In April 2022, Minnesota Gov. Tim Walz signed Frontline Worker Payments into law to aid Minnesotans who worked in one of 15 frontline sectors identified in the legislation. The public purpose of the law is to “provide payments to frontline workers whose work put them at risk of contracting COVID-19 during the peacetime emergency declared by the governor in Executive Order 20-01.” After the bill was signed into law, the Minnesota Department of Labor and Industry (DOLI) was tasked with developing an application process and guidance for employers and employees to facilitate the frontline worker pay program. DOLI opened the application period for the program on June 8, 2022, announcing the period will remain open through July 22, 2022.
On April 4, 2022, the Massachusetts Supreme Judicial Court held, in Reuter v. City of Methuen, that employers are strictly liable for treble wages as liquidated damages if they fail to make timely payments upon an employee’s termination of employment in compliance with the Massachusetts Wage Act. With its holding, the Court rejected a longstanding trial court precedent that employers who failed to make timely wage payments were liable only for treble interest.
The Massachusetts Wage Act
Section 148 of the Massachusetts Wage Act requires employers to pay unpaid wages to any employee discharged from employment “in full on the day of [the employee’s] discharge.” Mass. Gen. L. C. 149 § 148. As an enforcement mechanism, the Act provides a private right of action for employees and mandates that employees who prevail on § 148 claims “shall be awarded treble damages, as liquidated damages, for any lost wages and other benefits and shall be awarded the costs of litigation and reasonable attorneys’ fees.” The Act specifically defines “wages” to include, among other things, “any holiday or vacation payments due an employee under an oral or written agreement.”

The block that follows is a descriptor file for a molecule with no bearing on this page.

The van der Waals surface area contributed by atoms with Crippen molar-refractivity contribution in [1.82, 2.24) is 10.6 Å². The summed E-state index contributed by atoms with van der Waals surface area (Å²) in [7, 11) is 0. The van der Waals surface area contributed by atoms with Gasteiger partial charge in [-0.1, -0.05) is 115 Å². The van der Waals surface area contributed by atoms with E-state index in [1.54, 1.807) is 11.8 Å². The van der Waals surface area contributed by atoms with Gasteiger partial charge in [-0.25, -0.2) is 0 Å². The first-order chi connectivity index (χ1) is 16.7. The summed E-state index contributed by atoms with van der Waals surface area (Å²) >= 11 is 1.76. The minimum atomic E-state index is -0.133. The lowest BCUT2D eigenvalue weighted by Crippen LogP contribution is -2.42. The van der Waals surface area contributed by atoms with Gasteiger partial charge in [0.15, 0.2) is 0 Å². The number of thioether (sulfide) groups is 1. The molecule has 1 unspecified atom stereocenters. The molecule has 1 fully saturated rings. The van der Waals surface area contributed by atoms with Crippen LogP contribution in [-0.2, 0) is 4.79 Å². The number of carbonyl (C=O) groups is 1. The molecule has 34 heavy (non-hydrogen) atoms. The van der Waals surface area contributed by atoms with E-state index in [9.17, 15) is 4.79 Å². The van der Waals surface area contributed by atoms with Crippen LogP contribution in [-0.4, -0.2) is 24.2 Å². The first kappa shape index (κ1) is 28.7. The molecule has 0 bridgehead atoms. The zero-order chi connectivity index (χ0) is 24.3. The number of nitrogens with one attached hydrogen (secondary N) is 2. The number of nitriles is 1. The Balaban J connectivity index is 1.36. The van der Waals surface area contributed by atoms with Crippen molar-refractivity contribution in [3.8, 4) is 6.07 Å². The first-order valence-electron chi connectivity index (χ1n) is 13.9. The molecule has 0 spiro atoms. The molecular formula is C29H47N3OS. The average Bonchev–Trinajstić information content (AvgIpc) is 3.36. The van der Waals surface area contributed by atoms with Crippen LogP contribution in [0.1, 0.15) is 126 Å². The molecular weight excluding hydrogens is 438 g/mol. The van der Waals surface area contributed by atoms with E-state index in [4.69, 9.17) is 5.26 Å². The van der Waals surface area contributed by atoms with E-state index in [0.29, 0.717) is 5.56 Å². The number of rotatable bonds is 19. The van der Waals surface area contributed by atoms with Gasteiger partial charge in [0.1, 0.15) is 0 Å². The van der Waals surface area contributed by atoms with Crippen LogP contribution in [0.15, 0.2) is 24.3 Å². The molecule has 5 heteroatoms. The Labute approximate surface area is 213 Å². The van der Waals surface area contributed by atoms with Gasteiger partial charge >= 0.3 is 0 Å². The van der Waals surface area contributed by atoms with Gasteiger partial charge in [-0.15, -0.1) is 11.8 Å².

On March 14, 2022, the 9th Circuit affirmed the U.S. District Court for the Central District of California’s decision in DePuy Synthes Sales, Inc. v. Howmedica Osteonics Corp. and Stryker Corp., that invalidated the New Jersey forum selection clause in the employment contract of Stryker’s former sales associate as a matter of California law and denied Stryker’s motion to transfer the litigation to New Jersey. Though forum selection clauses are generally enforceable under federal law, the 9th Circuit reasoned that deference must be given to state law in determining the validity of a forum selection clause before considering whether the clause is enforceable under 28 U.S.C. § 1404(a).
The case involved a former Stryker medical device sales associate, Jonathan Waber, who was employed by Stryker in California and who signed an employment contract with Stryker without legal representation. The agreement included non-competition and non-solicitation provisions, and also included forum-selection and choice-of-law clauses requiring adjudication of contract disputes in New Jersey. After less than one year of employment with Stryker, Waber left Stryker to work for one of its competitors, DePuy. After receiving a cease-and-desist letter from Stryker, DePuy and Waber preemptively filed a declaratory judgment action in the U.S. District Court for the Central District of California against Stryker and its subsidiary, Howmedica.